Bowlers gaze out at 24 synthetic lanes before picking up a pair of freshly sprayed bowling shoes, gripping a bowling ball, and letting it roll frame after frame. The sound of smattering pins and radio hits reverberate throughout Harley’s Simi Bowl as bowlers prepare for rounds by typing alter-ego nicknames into the scoring console. During Atomic Bowl sessions offered Friday–Sunday, neon lights flash onto darkened alleys, illuminating multicolored bowling balls and neon-clad decor. Bowlers can take a break from their lanes to snack on American cuisine at the Simi Bowl Café, watch sporting events on one of four HDTV screens, or play classic games in the arcade.
Bowling is the great social equalizer—a common ground where grizzled undercover clowns, blue-collar English lords, LARPer librarians, big and tall lingerie models, hordes of hive-minded hipsters, and the other two social demographics that comprise America can unite in common cause and topple a gaggle of stuck-up, inanimate wooden pins. Brunswick has been a household name in this egalitarian pastime almost since the beginning, with a company history that dates back to the 19th century, providing classic American good times to all manner of patrons across the country. And with today's Groupon tying the room together, you'll get to play two games (up to a $10.98 value) in its hallowed halls wearing a pair of freshly disinfected bowling shoes (up to a $4.79 value).
The clatter of toppling pins resounds through the walls of the 89 locations of Bowling Centers of Southern California, which are scattered across Southern California, Nevada, and Hawaii. Each alley abounds with modern lanes and equipment, and many boast concession stands, lounges, and game rooms. The family-friendly centers host regular public bowling sessions and league tournaments. Many of the centers also host private birthday parties, which science has proven to be more fun than birthday parties covered by the paparazzi.
Each week, the 32 lanes at Pinz sparkle beneath the strobe lights and disco balls of Shake, Rattle & Bowl. When they’re not glowing or being incubated by confused chickens, the bowling balls can be hurled by visitors and league bowlers alike, rolling swiftly past the 10-foot video screens that line the alley’s far wall. Behind the scoring table, in the VIP billiard room, plasma TVs help to ensure that guests can play pool without missing critical sports moments or any commercials starring famous cats. And in the on-site arcade, players can enjoy more than 40 games including air hockey, skee-ball, and video bowling.
Lawn-bowling statistics don't dominate newspaper box scores, but the sport is hardly an unknown phenomenon. The game’s English roots stretch as far back as the 13th century, and today, lawn bowlers can be spotted in locales as distant as South Africa and New Zealand. Primarily a game of finesse, lawn bowling rewards teams of three for their accuracy as they read the manicured terrain and gently heft a three-pound ball toward a small, distant target.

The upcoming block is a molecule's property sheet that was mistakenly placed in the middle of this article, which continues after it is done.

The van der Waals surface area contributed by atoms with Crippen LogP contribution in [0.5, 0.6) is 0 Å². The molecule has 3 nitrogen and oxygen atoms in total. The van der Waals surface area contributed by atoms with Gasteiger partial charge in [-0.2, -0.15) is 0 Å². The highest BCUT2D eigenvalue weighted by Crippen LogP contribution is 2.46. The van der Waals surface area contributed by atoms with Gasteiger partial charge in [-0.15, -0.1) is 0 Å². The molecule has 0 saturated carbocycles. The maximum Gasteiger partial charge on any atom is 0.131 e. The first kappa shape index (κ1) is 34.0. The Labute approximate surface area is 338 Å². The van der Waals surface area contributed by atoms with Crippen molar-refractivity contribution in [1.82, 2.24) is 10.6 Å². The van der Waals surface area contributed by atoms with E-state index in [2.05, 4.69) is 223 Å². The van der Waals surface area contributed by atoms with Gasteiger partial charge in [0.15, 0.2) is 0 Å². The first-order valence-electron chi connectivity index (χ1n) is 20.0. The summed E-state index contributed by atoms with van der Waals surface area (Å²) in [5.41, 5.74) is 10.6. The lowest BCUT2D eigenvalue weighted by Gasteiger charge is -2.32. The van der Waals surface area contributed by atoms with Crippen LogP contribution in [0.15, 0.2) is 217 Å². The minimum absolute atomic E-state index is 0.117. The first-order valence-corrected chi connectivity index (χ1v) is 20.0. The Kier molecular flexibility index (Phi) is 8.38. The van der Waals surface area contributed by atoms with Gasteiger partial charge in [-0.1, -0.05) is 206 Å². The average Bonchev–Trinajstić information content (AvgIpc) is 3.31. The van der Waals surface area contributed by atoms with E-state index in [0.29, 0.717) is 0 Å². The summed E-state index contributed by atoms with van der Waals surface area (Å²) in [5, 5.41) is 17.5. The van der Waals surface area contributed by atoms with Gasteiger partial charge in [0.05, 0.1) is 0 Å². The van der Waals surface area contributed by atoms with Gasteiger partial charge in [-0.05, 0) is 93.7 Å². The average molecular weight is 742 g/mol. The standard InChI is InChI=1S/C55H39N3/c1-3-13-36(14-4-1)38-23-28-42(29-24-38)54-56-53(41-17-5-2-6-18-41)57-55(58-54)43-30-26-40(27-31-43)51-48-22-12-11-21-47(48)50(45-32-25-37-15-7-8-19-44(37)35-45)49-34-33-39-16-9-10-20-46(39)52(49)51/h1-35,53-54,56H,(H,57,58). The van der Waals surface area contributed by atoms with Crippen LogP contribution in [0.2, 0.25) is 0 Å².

Ever since Holmby Park Lawn Bowling Club was founded in 1927, it has embraced the social aspect of the sport, currently welcoming 120 members from the surrounding community. As the only lawn bowling club in the city of Los Angeles according to Westwood-Century City Patch, the HPLBC organizes matches across two separate playing fields, accommodating as many as 96 players at a time. The club loans equipment to new members so they can get a feel for the game before buying their own supplies, and instructors arrive in the late morning to dole out pointers and help newcomers learn the fundamentals. Plenty of benches and shaded areas allow players to relax in between throws or enjoy a quick refreshment before the next match.
At Jillian's, a nightclub ambiance pairs with modern décor and ample entertainment to host parties, catching the eye of Justin Bieber, who filmed the music video for Baby inside the colorful, 10-lane alley. An onsite restaurant and bar sates between-set hunger pains with a menu of American eats such as hot wings, burgers, and pizzas. On Fridays and Saturdays, Jillian's hosts club nights, during which a dance floor pumps music to let patrons perfect their strike-celebration dances, Thursdays host karaoke for amateurs to take the stage and croon their favorite tunes. Between songs or bowling frames, four billiard tables draw pool sharks, and an arcade of electronic games gets virtual adrenaline pumping. For birthday parties or interventions with a friend who refuses to give up granny-style bowling, a private suite hosts up to 50 people who can play Wii games on a giant projector screen.
A friendly staff mans Pickwick Gardens' pleasant bowlery, where 24 well-maintained synthetic lanes treat clown-shoed families and friends to old-fashioned, no-frills pin punishment. Slap on some bowling shoes ($3 daily, $4 from 7 p.m. to 1 a.m. on Friday and Saturday) and challenge a chum to three-fingered skeeball at a time of your choosing (game prices range from $3 to $6, depending on time of day and week), or bust out the automatic bumpers (for ages 7 and under) and treat a wee one to a bout of life-sized pinball. Cosmic bowling lets grounded astronauts put a new spin on asteroid dioramas on Fridays and Saturdays starting at 7 p.m.